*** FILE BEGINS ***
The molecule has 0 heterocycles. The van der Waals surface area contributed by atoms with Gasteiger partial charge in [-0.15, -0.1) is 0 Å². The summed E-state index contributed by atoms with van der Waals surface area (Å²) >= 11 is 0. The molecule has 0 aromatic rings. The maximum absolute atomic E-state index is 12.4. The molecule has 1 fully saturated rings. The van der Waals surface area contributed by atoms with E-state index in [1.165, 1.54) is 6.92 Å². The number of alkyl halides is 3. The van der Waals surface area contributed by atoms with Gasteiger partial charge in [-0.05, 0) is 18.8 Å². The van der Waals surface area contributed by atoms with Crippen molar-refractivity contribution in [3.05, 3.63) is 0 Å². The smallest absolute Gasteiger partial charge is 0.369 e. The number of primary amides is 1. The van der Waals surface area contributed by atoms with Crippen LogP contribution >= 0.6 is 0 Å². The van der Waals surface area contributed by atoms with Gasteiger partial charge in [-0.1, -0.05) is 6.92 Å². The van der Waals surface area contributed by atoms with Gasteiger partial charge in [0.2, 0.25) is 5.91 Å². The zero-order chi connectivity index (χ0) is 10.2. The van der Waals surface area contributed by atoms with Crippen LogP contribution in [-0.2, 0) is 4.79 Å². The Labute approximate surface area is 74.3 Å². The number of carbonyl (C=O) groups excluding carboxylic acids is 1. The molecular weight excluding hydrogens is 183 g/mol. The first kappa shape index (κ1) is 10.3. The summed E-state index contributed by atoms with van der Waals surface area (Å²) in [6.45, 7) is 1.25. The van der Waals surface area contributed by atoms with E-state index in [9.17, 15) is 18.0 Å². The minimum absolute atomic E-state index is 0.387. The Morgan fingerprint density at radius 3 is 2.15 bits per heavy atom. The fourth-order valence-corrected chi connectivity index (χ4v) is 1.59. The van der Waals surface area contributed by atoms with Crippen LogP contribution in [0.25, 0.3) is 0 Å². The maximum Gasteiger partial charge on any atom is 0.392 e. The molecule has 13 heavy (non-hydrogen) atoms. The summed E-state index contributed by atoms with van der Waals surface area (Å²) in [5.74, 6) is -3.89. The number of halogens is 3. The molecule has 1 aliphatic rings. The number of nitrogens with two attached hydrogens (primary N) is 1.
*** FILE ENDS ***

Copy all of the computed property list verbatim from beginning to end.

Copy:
The molecule has 0 heterocycles. The van der Waals surface area contributed by atoms with Gasteiger partial charge in [-0.15, -0.1) is 0 Å². The summed E-state index contributed by atoms with van der Waals surface area (Å²) >= 11 is 0. The molecule has 0 aromatic rings. The maximum absolute atomic E-state index is 12.4. The molecule has 1 fully saturated rings. The van der Waals surface area contributed by atoms with E-state index in [1.165, 1.54) is 6.92 Å². The number of alkyl halides is 3. The van der Waals surface area contributed by atoms with Gasteiger partial charge in [-0.05, 0) is 18.8 Å². The van der Waals surface area contributed by atoms with Crippen molar-refractivity contribution in [3.05, 3.63) is 0 Å². The smallest absolute Gasteiger partial charge is 0.369 e. The number of primary amides is 1. The van der Waals surface area contributed by atoms with Crippen LogP contribution >= 0.6 is 0 Å². The van der Waals surface area contributed by atoms with Gasteiger partial charge in [-0.1, -0.05) is 6.92 Å². The van der Waals surface area contributed by atoms with Gasteiger partial charge in [0.2, 0.25) is 5.91 Å². The zero-order chi connectivity index (χ0) is 10.2. The van der Waals surface area contributed by atoms with Crippen LogP contribution in [-0.2, 0) is 4.79 Å². The Labute approximate surface area is 74.3 Å². The number of carbonyl (C=O) groups excluding carboxylic acids is 1. The molecular weight excluding hydrogens is 183 g/mol. The first kappa shape index (κ1) is 10.3. The summed E-state index contributed by atoms with van der Waals surface area (Å²) in [6.45, 7) is 1.25. The van der Waals surface area contributed by atoms with E-state index in [9.17, 15) is 18.0 Å². The minimum absolute atomic E-state index is 0.387. The Morgan fingerprint density at radius 3 is 2.15 bits per heavy atom. The fourth-order valence-corrected chi connectivity index (χ4v) is 1.59. The van der Waals surface area contributed by atoms with Crippen LogP contribution in [0.25, 0.3) is 0 Å². The maximum Gasteiger partial charge on any atom is 0.392 e. The molecule has 13 heavy (non-hydrogen) atoms. The summed E-state index contributed by atoms with van der Waals surface area (Å²) in [5.74, 6) is -3.89. The number of halogens is 3. The molecule has 1 aliphatic rings. The number of nitrogens with two attached hydrogens (primary N) is 1.